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Wednesday, Oct 4, 2023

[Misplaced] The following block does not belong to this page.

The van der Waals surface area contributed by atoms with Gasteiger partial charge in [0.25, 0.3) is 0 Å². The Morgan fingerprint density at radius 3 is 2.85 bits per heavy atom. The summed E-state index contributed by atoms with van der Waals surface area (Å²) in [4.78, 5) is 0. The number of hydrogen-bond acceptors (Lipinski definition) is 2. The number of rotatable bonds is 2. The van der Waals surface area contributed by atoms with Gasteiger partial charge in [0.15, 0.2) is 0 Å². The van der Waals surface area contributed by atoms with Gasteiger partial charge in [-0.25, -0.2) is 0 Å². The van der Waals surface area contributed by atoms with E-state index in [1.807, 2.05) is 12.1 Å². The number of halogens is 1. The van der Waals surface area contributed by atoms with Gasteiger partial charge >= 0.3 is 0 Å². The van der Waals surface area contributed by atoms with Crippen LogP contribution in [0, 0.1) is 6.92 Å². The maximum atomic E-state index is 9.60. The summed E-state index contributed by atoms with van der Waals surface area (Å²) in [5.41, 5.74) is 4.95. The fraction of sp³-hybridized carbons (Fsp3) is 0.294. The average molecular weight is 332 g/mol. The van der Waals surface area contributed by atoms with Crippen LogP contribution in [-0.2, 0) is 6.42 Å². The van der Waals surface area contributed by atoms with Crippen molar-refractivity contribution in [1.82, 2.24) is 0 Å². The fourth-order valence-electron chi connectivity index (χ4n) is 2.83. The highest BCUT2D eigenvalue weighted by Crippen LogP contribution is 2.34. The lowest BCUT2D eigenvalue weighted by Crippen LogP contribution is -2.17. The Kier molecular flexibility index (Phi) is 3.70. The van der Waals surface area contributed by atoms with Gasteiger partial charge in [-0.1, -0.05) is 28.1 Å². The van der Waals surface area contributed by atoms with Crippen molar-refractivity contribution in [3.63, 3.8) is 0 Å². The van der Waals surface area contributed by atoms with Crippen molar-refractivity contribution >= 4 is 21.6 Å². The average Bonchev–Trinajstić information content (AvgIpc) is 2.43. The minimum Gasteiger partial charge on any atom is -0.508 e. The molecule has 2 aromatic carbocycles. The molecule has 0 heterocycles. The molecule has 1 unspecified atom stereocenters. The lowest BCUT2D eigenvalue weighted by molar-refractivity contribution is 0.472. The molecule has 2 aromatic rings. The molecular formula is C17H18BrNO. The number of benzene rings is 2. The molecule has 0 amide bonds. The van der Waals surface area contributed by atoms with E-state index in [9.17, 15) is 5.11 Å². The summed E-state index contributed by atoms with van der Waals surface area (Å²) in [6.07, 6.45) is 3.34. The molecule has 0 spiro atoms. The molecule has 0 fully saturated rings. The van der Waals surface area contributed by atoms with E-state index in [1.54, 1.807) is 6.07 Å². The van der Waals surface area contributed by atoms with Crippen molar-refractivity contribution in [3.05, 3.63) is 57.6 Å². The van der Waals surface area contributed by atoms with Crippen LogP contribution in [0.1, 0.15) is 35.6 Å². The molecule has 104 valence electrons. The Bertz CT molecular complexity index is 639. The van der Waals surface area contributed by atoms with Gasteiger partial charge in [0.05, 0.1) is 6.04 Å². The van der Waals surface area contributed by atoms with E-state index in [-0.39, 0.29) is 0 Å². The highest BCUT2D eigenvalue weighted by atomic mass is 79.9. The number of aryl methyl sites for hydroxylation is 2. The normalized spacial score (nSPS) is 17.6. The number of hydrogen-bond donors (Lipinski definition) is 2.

By DANIEL TAUB Staff Reporter Forget buzzwords like self-determination and local control. Proponents of San Fernando Valley secession have an even more powerful, bottom-line argument to make to business lower taxes. Los Angeles has the highest average business license tax, and the highest non-residential electricity tax, of 143 California cities surveyed last year in the Kosmont Cost of Doing Business Survey. Community leaders who spearheaded legislation making it easier for the Valley to secede from Los Angeles say the promise of lower taxes will be one of the most appealing arguments for a new Valley city. “Our goal is to have lower business taxes, a more fair business tax structure, to have a more fair utility tax rate, so we can compete with other communities,” said Jeff Brain, co-chair of Valley Voters Organized Toward Empowerment, also known as Valley VOTE. According to the Kosmont study, the city of L.A. has a 12.5-percent commercial utility tax. Other nearby cities, including Santa Clarita and San Fernando, have no such tax at all. In addition, L.A.’s business tax structure contains 64 different industry categories with tax rates ranging from $1.18 for every $1,000 in gross receipts a company brings in, to $5.91 for every $1,000 in gross receipts. Thus, in L.A., a 30,000-square-foot law firm with $16 million in gross receipts would have to pay the city about $116,650 a year in business license, utility and property taxes, according to the study by L.A.-based Kosmont & Associates Inc. In Calabasas, the same firm would only pay $8,520, and in Santa Clarita it would pay nothing. Kosmont & Associates President Larry Kosmont said it is too early in the secession movement to know how much cheaper it would be to do business in a new Valley city, but that it is likely to be less expensive than doing business in L.A. “I think it’s just an assumption that because the San Fernando Valley will be a new city, its cost of operation will be lower and it will be able to pass the savings to the taxpayer,” Kosmont said. “Given the historical basis of cities in California, that’s a pretty fair assumption.” Kosmont and others said it would be difficult to find another city to compare with a seceded Valley, because the last local secession was when Coronado broke away from San Diego more than a century ago. But many unincorporated county areas that recently have incorporated as cities for the first time have made an emphasis on being business-friendly by having low or even nonexistent taxes for their businesses. Santa Clarita, located just north of the San Fernando Valley, was incorporated as a city nearly a decade ago. Since its incorporation on Dec. 15, 1987, the city with a population of nearly 142,000 has had no business license taxes and no utility user taxes. City planners “had decided as a group during the establishment of the city not to increase any taxes or incorporate any new taxes,” said Michael Haviland, marketing and economic development manager for Santa Clarita. “That was the basis for not creating a business tax.” To provide city services such as planning, city parks, code enforcement and public works and to contract with the county for fire and police protection Santa Clarita depends primarily on its share of local sales taxes, and to a lesser extent on its share of property taxes. “Those numbers added up fairly quickly,” Haviland said. And those numbers would also add up fairly quickly in the city of the San Fernando Valley, said Brain of Valley VOTE, because the Valley currently seems to pay far more in taxes than it gets in return in public services. For example, the Valley contains about 35 percent of the city’s population, yet only 1.2 million of the city’s 6.6 million library books are located in the Valley, Brain said. And of $28 million spent on street resurfacing in 1996, only $4 million was spent in the Valley, he said. “I think that if we became our own city and were able to keep those funds, we’d be able to have a better, more vibrant business front,” Brain said. But Jack Kyser, chief economist with the Economic Development Corp. of L.A. County, said there could be great expenses associated with forming a new city in an area as developed as the Valley. “You have a lot of key operational and financial questions you have to get through right away,” Kyser said. Such questions, Kyser said, include how to provide water and power services; whether to contract with the county or the city of L.A. for fire and police services, or to form new departments; and what to do with the Van Nuys Airport, which is currently owned and operated by the L.A. Department of Airports. “This is not a simple thing,” he said. “This is going to be a very complicated and, eventually, it’s going to be a very, very expensive issue.” But Kyser, like Kosmont, said that when all is said and done, the city of the Valley would likely be a cheaper place to do business than L.A. simply because the new city government likely would be more efficient than L.A.’s. “You would not be dealing with the overall bureaucracy you’ve got now,” he said. “The new city could theoretically say, ‘We could get this service or that service by contracting out.’ ” Kyser said the new city might also be pressured to provide lower business taxes because of the close proximity of such low-business-tax cities as Santa Clarita, Burbank, Glendale, Agoura Hills and Calabasas. “The city of the new San Fernando Valley would probably be very conscious of the competition,” he said. The city of the Valley would also be more business-friendly, Brain said, simply because of the involvement in the secession movement of people like himself (Brain owns a real estate business) and co-chair Richard Close (a Century City attorney). “Keep in mind,” Brain said, “Many of the people driving this are business people.”

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